TD-SCDMA standard, brought forward by China, was admit formally by 3GPP and becomes one of the international 3G standard on the eleventh meeting of 3G PP TSG RAN which held in California, U.S.A. in 2001. TD-SCDMA industry alliance comes into existence in Beijing in 2002 in order to quicken up the industrialization course of TD-SCDMA and forming integrated industry chain and multi-enterprise supply circumstance since it becomes the virtual worldwide standard. The establishment of TD-SCDMA industry alliance gradually alters the rough complexion of national enterprises who cannot save the situation by themselves because the international magnates besiege it explicitly or implicitly at the beginning and enterprises are devoid of confidence to the childish 3G standard made in China. The government expects to promote the development of TD-SCDMA technology standard since it is at low tide and involves into establishing the alliance and impresses the transpicuous information that the government supports national TD-SCDMA technology development. The alliance which is held by the government initially can build up the enterprises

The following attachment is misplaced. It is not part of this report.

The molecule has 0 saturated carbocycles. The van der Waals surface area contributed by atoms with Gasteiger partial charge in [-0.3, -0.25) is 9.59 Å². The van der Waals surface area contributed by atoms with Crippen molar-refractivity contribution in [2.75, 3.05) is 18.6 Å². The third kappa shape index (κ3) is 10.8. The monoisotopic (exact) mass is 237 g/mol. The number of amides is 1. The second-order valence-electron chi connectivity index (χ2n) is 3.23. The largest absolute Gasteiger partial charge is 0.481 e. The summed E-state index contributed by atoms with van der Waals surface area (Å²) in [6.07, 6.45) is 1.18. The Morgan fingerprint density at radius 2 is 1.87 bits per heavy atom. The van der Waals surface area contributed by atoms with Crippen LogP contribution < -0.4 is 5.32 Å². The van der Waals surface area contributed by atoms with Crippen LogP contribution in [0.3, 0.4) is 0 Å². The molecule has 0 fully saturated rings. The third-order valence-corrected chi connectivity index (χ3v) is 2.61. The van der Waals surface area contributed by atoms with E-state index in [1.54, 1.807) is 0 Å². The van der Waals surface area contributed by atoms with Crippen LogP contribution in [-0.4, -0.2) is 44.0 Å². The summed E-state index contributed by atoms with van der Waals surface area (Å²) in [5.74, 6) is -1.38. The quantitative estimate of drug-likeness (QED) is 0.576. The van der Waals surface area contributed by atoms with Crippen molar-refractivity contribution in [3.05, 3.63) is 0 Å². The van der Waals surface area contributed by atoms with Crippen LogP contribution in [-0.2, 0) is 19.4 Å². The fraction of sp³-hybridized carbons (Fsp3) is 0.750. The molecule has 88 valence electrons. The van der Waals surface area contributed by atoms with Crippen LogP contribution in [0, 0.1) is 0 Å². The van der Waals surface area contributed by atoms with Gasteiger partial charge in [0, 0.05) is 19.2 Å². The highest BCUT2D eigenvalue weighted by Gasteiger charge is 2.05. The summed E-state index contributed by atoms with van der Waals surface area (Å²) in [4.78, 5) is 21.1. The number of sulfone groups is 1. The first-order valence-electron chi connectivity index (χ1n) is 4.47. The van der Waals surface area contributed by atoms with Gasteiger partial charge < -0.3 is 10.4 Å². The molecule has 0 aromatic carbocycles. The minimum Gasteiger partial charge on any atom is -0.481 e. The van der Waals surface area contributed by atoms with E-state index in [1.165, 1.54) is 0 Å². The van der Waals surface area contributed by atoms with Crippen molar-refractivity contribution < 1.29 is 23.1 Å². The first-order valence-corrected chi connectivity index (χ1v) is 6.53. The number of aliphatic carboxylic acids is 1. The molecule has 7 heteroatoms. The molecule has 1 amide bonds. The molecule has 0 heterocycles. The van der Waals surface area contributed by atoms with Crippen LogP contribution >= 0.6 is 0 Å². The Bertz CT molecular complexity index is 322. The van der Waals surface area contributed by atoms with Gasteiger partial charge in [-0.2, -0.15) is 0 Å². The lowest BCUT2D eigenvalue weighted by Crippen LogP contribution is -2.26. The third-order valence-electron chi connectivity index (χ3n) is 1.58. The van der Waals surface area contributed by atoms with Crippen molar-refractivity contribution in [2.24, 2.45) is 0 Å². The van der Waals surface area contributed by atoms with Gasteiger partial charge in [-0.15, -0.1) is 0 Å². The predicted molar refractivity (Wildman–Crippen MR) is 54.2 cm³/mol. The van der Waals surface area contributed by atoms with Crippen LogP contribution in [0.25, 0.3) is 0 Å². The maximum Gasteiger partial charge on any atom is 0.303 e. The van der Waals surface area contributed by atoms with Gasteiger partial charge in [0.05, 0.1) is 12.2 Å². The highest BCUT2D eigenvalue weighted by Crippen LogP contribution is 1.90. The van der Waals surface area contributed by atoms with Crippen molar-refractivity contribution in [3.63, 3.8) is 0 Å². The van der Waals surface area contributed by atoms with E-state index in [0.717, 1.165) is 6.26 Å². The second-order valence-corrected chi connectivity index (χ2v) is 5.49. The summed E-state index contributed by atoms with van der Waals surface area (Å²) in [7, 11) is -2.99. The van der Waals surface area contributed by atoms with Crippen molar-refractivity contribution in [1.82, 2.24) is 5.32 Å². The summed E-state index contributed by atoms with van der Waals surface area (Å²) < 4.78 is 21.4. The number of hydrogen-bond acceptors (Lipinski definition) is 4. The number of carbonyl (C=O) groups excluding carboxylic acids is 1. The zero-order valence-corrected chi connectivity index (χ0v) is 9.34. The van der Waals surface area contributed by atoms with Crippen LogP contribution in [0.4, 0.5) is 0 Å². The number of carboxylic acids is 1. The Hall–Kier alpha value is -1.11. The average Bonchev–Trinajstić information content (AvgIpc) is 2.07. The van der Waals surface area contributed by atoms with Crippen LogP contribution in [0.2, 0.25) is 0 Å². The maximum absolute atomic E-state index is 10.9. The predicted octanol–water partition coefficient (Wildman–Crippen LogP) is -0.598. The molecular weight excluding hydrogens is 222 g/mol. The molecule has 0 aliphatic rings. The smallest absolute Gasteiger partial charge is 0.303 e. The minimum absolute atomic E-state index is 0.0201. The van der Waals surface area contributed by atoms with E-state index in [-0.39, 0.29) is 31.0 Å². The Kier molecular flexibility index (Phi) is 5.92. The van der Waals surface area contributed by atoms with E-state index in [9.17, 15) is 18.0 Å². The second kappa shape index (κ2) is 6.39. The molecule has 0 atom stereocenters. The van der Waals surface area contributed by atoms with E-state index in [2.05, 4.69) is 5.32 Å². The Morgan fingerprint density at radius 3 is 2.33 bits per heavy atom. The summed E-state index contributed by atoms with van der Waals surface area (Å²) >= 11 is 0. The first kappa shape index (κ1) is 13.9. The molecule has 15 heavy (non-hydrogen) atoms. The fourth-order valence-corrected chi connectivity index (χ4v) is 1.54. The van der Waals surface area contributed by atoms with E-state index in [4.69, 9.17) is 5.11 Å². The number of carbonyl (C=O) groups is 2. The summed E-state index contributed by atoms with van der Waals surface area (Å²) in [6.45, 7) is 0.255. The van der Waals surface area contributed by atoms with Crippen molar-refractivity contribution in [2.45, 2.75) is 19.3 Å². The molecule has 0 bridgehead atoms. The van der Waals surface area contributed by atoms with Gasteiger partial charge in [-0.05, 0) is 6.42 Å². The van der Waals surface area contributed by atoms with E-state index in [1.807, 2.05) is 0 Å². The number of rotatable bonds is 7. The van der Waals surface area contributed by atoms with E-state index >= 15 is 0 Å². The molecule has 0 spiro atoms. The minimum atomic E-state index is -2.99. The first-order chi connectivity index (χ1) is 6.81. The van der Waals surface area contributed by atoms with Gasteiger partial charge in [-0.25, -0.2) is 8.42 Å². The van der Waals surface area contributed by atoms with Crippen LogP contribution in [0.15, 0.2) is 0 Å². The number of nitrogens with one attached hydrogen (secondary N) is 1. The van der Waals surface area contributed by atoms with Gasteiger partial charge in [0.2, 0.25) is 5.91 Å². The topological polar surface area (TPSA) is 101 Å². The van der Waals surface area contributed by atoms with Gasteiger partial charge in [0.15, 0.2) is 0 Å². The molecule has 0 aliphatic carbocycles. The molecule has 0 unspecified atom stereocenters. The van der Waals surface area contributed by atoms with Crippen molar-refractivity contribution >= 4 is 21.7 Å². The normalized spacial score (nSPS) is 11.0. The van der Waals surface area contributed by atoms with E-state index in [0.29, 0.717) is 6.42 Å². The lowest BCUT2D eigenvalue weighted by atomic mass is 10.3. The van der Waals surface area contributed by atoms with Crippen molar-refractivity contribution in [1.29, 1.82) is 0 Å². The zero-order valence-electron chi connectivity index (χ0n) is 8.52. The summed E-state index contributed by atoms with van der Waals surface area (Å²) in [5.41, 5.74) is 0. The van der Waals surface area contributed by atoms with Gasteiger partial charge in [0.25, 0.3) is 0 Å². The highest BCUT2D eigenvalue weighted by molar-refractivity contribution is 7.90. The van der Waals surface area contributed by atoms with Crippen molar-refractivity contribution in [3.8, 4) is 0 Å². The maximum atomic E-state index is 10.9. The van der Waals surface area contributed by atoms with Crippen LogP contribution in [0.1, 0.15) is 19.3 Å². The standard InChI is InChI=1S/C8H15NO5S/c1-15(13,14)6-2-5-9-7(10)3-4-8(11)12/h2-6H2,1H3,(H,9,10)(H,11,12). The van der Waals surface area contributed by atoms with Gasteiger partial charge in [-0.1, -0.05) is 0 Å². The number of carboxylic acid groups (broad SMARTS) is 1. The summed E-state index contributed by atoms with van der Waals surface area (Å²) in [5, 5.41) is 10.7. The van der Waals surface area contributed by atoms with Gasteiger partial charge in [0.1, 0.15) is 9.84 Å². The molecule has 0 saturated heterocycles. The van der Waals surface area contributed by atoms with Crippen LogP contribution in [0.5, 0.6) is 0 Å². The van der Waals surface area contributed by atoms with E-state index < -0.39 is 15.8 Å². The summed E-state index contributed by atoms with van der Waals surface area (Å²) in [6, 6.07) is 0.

confidence and divide the work and use the resource reasonable.

    However, the memberships are in the same boat or just a formalistic stance will determine the mission and merit of the alliance since its establishment is boosted by the exterior power other than by the enterprise spontaneously. The government concerns whether the alliance began it R&D start-up and the fund input but only to find that the memberships do not invest enough resource till 2003. It is not difficult for a firm to enter an alliance but the expense and resource. So the government decides to invest in TD-SCDMA industry and coordinate the firms cooperation. The memberships accelerate their cooperation after government capital transfusion. TD-SCDMA industry alliance is relatively successful till today, the membership has increased to more than 30 firms from 7 firms initially. The operation businesses within the alliance involve the system product, chips, terminal and testing instruments of the industry chain. We can draw some lessons from the successful segment of TD-SCDMA.

    First, firms’ beliefs and values moderate uncertainty’s influence on alliance formation. Firms perceive and

    respond to uncertainty on many dimensions which based on their source. Firms’ decision to use alliances is